Problems are a sign of life. When we have problems, it indicates we are experiencing new or unfamiliar things in life.
Problems may also be an invitation for us to address certain things. While experiencing problems, it can be uncomfortable, stressful and emotionally draining, which is why we prefer not to have too many problems.
We all deal with problems differently and sometimes the way we try to solve them may create new problems.
The ability to assess and solve problems is a critical skill we must develop in order to adequately cope with the new demands put on us, and to continuously move toward the things that are important to us.
A number of years ago, when I left my corporate career, I had to return the company car I was given, which left me without a car. At that time, I chose not to buy a car so that created a number of issues because I had been so used to having the convenience of a car for so many years.
Initially, I found the change very hard. Things that used to take less than 30 minutes were now taking a couple of hours because I had to rely on public transport to get around.
Not having a car severely restricted my flexibility especially on weekends, and I found myself getting increasing frustrated because I felt I was wasting a lot of time. I knew I had to change how I managed my priorities.
I listed all the things I felt were affected by not having a car and for each thing listed, I asked myself, “Is it really true that not having a car is affecting my ability to do this well?” What I found was for over 80% of the things I had listed, I had totally made up a story as to why I wasn’t doing them well or doing them at all.
For the remaining 20%, all I had to do was to make some simple adjustments to my weekly schedule, which included changing my work flow, since I worked from home most of the time. The changes I made were so effective that I went three years without owning a car, which was a lot longer than I had originally planned. It proved that the problem I had been facing could easily be solved by changing the way I looked at it.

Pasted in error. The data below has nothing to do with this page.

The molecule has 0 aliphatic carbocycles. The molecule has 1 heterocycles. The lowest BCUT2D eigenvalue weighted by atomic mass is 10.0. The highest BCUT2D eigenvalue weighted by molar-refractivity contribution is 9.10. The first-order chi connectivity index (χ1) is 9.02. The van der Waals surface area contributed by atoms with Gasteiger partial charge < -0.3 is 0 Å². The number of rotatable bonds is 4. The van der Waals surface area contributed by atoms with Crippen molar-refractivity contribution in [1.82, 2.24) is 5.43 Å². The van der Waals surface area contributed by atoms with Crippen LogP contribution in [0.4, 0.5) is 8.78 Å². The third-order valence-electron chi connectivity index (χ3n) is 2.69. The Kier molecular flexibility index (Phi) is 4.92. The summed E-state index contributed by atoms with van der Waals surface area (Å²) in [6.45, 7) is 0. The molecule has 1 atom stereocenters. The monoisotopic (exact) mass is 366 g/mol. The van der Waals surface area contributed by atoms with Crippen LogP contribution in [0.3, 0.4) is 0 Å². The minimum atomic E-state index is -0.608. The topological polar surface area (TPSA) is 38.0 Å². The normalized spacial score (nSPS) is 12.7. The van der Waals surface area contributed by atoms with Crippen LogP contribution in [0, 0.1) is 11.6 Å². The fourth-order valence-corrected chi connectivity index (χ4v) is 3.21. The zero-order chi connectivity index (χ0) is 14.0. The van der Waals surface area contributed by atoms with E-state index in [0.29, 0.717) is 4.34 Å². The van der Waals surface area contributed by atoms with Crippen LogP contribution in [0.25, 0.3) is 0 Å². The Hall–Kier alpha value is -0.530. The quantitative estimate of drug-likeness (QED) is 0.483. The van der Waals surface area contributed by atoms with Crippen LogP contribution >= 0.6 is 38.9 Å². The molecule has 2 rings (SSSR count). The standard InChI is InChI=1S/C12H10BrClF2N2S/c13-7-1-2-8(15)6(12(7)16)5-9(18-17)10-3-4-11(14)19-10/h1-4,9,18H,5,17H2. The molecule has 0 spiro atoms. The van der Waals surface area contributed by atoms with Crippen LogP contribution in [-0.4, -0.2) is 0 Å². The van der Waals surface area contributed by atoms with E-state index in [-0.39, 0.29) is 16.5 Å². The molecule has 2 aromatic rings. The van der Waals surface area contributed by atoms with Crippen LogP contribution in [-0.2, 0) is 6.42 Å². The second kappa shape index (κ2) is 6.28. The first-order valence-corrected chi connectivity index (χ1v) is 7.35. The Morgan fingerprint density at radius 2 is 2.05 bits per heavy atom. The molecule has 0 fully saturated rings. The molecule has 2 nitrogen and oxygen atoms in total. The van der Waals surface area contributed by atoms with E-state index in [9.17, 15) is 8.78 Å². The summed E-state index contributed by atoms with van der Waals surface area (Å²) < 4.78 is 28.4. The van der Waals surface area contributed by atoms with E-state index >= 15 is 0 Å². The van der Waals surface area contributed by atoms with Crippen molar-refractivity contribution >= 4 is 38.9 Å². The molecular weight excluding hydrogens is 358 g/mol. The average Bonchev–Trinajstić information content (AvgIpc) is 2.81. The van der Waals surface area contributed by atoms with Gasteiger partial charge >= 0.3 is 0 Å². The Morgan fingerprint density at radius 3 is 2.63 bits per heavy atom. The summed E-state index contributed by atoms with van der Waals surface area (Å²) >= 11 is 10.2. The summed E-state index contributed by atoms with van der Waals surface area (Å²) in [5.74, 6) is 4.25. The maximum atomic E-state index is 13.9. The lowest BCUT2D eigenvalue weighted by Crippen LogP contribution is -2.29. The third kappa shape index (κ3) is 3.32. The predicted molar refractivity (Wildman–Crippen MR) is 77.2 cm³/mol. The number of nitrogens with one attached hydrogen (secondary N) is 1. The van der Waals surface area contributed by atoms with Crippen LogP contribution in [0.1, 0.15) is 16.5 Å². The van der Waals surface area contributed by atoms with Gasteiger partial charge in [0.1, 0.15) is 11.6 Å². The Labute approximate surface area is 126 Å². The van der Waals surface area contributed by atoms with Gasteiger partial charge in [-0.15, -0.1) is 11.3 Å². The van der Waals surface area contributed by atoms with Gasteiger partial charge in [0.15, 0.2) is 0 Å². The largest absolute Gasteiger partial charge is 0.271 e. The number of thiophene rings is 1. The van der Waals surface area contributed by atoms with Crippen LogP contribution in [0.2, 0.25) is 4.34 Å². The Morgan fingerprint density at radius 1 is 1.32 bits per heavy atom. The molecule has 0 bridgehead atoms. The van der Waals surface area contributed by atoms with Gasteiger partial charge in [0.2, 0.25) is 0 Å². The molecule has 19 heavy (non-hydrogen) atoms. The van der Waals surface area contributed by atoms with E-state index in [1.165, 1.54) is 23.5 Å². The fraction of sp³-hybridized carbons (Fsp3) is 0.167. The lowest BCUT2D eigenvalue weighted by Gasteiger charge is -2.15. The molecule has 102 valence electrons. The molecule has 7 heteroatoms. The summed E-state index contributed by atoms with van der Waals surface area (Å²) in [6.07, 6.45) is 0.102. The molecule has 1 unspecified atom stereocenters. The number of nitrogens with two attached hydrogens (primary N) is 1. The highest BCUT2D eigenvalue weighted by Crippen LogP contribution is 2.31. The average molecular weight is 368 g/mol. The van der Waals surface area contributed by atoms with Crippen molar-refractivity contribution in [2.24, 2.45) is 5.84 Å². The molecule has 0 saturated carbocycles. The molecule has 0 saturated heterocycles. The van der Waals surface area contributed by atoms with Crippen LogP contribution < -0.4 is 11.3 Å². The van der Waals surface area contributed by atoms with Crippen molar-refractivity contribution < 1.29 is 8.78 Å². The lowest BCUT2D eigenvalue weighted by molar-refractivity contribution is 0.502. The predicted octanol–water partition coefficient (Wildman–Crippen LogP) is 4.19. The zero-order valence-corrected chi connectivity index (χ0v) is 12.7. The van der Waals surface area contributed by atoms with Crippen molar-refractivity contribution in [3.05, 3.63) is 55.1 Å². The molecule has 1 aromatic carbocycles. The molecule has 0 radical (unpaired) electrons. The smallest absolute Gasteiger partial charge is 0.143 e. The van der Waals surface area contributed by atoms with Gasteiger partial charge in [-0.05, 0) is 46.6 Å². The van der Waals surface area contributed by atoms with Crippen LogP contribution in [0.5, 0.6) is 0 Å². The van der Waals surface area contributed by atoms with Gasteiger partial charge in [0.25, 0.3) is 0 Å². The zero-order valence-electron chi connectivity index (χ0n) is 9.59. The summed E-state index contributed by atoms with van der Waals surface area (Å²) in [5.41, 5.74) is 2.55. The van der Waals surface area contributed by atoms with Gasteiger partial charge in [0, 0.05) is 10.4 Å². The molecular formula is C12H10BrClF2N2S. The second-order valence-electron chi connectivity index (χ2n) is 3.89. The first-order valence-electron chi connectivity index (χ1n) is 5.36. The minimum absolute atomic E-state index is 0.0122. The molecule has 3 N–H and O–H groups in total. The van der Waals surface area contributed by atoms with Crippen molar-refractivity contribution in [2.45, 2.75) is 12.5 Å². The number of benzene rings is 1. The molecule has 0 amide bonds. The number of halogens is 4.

Being able to view problems from different perspectives is what will speed up the problem solving process. In order to do so, we must be able to view problems differently. The starting point is asking ourselves different questions about our problems.
Here are ten questions that will help change how we think about our problems and ultimately help solve them a lot easier and faster.
- How have I contributed to this current problem?
- Is it really true that this is a problem for me right now?
- What am I being challenged to address with this problem?
- How long has this been a problem for me and what have I done about it so far?
- Who can I ask for help to solve this problem?
- What’s actually good about this problem?
- How will this problem make me a better person once I have solved it?
- What will I do differently next time I am in a similar situation?
- What am I thankful and grateful for right now even though I have this problem?
- Who else will benefit from having this problem solved?
Here is a bonus question you can ask if you’re experiencing a conflict with someone and they’re behaving in a way that is out of character for them.
- What could this person be going through that is causing them to behave the way they currently are?
Problems are a great opportunity for us to reflect on what we are doing, what’s not working and how we can make things better. Once we start viewing problems as opportunities for learning and growth, rather than trying to avoid problems, we should welcome them just like we’d welcome positive experiences.
Question: What is another question that can help us change the way we solve our problems?
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